Students of Concern
Members of the campus community are encouraged to report any concerning behavior exhibited by a Mississippi College student. Concerning behavior may be the result of a number of indicators. This can be done by filling out a Concerning Behavior Report form here.
Mississippi College faculty and staff work together to observe and report concerning behavior. This effort is spear-headed by the Student Intervention Team (SIT).
When to Report Concerning Behavior
Students, faculty, staff, parents and other members of the campus community are strongly encouraged to report behaviors that they feel are concerning or worrisome (no matter how small or insignificant they may seem) as soon as possible.
Why make a referral?
- Early intervention means quick solutions: Often, a quick response to provide a distressed student with timely resources will ensure that the student remains successful at Mississippi College, whether that be academically, spiritually or socially. Late intervention often involves missed classes, isolation from friends and family, possible withdrawals or late drops and an overall interruption in the student’s experience.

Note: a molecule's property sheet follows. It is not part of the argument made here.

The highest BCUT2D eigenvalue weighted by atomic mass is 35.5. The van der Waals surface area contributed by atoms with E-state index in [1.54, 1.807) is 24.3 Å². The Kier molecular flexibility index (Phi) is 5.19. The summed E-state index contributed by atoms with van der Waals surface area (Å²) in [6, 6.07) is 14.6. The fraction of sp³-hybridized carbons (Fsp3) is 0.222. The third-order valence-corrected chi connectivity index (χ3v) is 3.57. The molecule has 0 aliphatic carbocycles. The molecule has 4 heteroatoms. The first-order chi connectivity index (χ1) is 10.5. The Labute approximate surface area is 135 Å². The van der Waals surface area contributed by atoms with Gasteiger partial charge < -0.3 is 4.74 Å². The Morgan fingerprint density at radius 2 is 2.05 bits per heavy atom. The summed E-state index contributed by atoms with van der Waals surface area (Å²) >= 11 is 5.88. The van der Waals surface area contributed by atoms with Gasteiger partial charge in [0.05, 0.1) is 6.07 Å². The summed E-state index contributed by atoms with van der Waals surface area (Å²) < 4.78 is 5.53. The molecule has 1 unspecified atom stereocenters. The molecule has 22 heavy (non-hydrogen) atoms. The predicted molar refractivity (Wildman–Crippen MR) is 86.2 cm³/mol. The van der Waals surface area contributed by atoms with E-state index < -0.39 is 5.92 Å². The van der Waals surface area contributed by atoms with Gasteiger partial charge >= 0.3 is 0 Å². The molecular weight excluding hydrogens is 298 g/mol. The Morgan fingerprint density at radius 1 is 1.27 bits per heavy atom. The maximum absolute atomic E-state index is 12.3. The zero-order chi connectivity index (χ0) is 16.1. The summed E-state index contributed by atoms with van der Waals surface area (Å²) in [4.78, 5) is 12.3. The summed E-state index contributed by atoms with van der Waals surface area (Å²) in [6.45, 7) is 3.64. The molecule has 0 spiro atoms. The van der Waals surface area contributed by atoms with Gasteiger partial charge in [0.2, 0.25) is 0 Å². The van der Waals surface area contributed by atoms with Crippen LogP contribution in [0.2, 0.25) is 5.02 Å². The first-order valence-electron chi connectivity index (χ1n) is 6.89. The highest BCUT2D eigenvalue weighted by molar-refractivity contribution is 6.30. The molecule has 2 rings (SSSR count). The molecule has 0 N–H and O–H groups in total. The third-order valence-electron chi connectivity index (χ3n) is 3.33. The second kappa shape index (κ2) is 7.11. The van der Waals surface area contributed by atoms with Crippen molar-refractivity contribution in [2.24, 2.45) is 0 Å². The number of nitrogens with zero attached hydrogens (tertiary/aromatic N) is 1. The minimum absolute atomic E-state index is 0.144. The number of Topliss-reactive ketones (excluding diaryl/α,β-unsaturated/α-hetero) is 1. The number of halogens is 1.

- Connecting the Dots: Reports are received from all over campus. Our ability to connect your concerns with the concerns of others means we are able to provide a greater level of support for each student involved. Every piece of information matters!
- Mississippi College cares. Making a referral shows that you care enough to get the student the help he or she needs. It means you’re are not prepared to let a student fall through the cracks. It means that Mississippi College is a community that cares about each other.
How do I know when to report behavior?
Use this list of Distress Indicators to help determine what to look for, and whether it's time to report.
What happens after I make a report?
Your report is received the chair of the Student Intervention Team, and soon discussed with other members of the team. A member of the Student Intervention Team may address concerns directly with a student, or they may speak with other faculty or staff members that often interact with the student such as professors, advisors or student organization sponsors. Every report that comes in is taken seriously and followed up on by a university official.